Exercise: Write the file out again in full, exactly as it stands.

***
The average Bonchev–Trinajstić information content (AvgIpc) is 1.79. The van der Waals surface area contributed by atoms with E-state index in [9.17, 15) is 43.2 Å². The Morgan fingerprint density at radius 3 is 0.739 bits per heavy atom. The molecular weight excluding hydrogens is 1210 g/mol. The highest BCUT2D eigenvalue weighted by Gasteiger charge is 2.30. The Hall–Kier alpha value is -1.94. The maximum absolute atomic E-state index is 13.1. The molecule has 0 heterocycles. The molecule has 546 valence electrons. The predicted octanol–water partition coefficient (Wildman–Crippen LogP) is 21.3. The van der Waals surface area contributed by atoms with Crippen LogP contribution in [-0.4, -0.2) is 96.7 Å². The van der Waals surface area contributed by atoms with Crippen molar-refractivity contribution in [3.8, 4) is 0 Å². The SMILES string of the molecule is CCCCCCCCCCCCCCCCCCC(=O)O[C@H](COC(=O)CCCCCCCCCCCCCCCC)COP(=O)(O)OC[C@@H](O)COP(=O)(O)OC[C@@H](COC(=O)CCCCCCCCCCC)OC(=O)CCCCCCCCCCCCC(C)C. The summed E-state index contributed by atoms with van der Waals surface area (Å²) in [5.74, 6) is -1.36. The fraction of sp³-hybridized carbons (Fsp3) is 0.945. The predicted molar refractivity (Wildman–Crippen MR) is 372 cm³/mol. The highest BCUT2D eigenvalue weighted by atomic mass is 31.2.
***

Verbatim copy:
The average Bonchev–Trinajstić information content (AvgIpc) is 1.79. The van der Waals surface area contributed by atoms with E-state index in [9.17, 15) is 43.2 Å². The Morgan fingerprint density at radius 3 is 0.739 bits per heavy atom. The molecular weight excluding hydrogens is 1210 g/mol. The highest BCUT2D eigenvalue weighted by Gasteiger charge is 2.30. The Hall–Kier alpha value is -1.94. The maximum absolute atomic E-state index is 13.1. The molecule has 0 heterocycles. The molecule has 546 valence electrons. The predicted octanol–water partition coefficient (Wildman–Crippen LogP) is 21.3. The van der Waals surface area contributed by atoms with Crippen LogP contribution in [-0.4, -0.2) is 96.7 Å². The van der Waals surface area contributed by atoms with Crippen molar-refractivity contribution in [3.8, 4) is 0 Å². The SMILES string of the molecule is CCCCCCCCCCCCCCCCCCC(=O)O[C@H](COC(=O)CCCCCCCCCCCCCCCC)COP(=O)(O)OC[C@@H](O)COP(=O)(O)OC[C@@H](COC(=O)CCCCCCCCCCC)OC(=O)CCCCCCCCCCCCC(C)C. The summed E-state index contributed by atoms with van der Waals surface area (Å²) in [5.74, 6) is -1.36. The fraction of sp³-hybridized carbons (Fsp3) is 0.945. The predicted molar refractivity (Wildman–Crippen MR) is 372 cm³/mol. The highest BCUT2D eigenvalue weighted by atomic mass is 31.2.